A very well written article. At this time, Pakistan can not afford to participate in any foreign military activity when it is already dealing with the insurgency at home. It is more important for Pakistan to focus on making peace with all its neighbors - India, Afghanistan and Iran. KSA and the UAE have enough oil revenue stashed up to rent mercenaries from Africa and South America to do their dirty work.

Ajeet Dec 23, 2015 10:00am



Hasaan Dec 23, 2015 10:03am

@ Robin Akbar, The choice where the government has become a part of a coalition without having played a role in its formation and have no details regarding it?

Muneer Dec 23, 2015 10:04am

Pakistan has made the right decision by joining the alliance, and the decision is supported by the vast majority of the Pakistani public which is sick and tired of terrorism. As a Muslim it too is our responsibility to help our Muslim brothers & sisters. As for Iran efforts should be made to allay their fears and they should be made part of the alliance. But the alliance should go on under any circumstances

Syed Kashif Dec 23, 2015 10:14am

Looking at the current scenario of Pakistan it is safe to say that the scope of engagement in this alliance will be calibrated to suite our own security priorities to start with.

Talha Masood Dec 23, 2015 10:14am

@Ajeet what makes you laugh? hysteria?

mirestan Dec 23, 2015 10:16am

Stay away from any war, unless Pakistan's existence is at stake. If Pakistan wants progress and prosperity .

Talha Masood Dec 23, 2015 10:16am

Pakistan, by joining the (so called) forces against IS will make IS it's direct target in near it should be avoided!

Mohammad Saleem Dec 23, 2015 10:18am

For all intents and purposes, Saudi Arabia is purportedly Pakistan's benefactor as it has helped the latter financially in times of desperate needs.

Srini Dec 23, 2015 10:24am

@Zak You made my day, I love to see your most hilarious comments ever on the net.

shary Dec 23, 2015 10:26am

question arises, will the coalition come and fight with us against talibans? will we see saudi Apache attack helis and eurofighter typhoons be bombing talibans in Waziristan? or its just a coalition for arab's.. will it be like "your enemies are your enemies but my enemies are yours as well" as it has always been.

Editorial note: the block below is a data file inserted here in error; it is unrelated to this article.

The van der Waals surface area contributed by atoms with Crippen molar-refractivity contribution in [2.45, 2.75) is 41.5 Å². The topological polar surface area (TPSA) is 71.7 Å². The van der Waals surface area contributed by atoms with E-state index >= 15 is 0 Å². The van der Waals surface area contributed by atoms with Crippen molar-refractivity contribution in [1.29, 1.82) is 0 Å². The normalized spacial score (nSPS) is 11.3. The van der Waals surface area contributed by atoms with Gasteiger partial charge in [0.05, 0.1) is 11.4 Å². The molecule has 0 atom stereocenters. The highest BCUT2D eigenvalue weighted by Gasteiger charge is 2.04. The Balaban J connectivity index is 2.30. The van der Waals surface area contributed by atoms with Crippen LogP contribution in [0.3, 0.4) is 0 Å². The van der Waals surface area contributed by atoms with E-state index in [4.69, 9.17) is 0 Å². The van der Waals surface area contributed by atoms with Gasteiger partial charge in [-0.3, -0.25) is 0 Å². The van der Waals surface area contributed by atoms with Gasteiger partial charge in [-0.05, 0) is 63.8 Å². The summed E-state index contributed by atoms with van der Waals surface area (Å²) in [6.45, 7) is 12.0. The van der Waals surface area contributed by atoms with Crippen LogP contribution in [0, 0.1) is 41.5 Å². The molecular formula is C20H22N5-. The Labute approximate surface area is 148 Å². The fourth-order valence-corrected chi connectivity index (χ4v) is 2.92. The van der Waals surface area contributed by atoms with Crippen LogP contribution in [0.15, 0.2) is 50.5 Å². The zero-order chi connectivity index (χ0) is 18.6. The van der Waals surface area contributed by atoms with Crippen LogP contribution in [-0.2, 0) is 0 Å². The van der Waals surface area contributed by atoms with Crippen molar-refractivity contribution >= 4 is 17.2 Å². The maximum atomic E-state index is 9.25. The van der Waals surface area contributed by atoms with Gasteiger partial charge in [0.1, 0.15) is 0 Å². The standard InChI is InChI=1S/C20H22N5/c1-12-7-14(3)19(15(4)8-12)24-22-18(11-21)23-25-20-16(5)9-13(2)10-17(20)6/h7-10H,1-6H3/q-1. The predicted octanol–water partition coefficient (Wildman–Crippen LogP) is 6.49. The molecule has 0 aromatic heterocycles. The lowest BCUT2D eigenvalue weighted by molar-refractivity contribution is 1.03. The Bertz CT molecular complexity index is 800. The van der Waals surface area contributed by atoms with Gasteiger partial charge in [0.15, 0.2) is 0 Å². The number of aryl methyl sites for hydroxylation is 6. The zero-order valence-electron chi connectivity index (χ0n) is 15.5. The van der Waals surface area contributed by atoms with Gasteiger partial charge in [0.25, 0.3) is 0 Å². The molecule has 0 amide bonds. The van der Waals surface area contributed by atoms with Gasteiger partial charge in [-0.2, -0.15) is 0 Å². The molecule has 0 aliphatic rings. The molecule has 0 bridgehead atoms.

AIK Dec 23, 2015 10:33am

I do not agree to the thoughts of writer... Closing the eyes and ducking the head in sand is insane. Pakistan MUST unite with Saudi and other regional countries (specially where significant Pakistanis are living) for the safety, security and existence (both economic and geographical) of Pakistan. The situation in the region around Pakistan is more vulnerable than generally felt and Pakistan must identify true friend rather than neighbors (who may not be friends at all).

Baloch Dec 23, 2015 10:45am

The writer has aptly nailed it by identifying the grey areas, which may cause further sufferings to the country in the event of prevalent terrorism across the country. Likewise, i second the option of being neutral because any act of partisanship purely based on sectarian lines would end up in fanning flames in the region which could ultimately engulf our country for long.

Raja Farhat abbas Dec 23, 2015 10:59am

We should not worry about Iran or the Indians, Pakistan should without any reservation join this alliance, its better for our future.

Raja Farhat abbas Dec 23, 2015 11:06am

The latest weapons of the Saudi will be at our disposal, it will help a lot in case of a future war with our old enemies on the eastern and the western borders so we should join this Grand alliance.

Shankar Dec 23, 2015 11:07am

@Zak Stronger than NATO ? Ha Ha Ha Ha Ha !!!!!!

vic Dec 23, 2015 11:08am

@Zak Hahaha !! You have sense of humour.

Sarah Dec 23, 2015 11:12am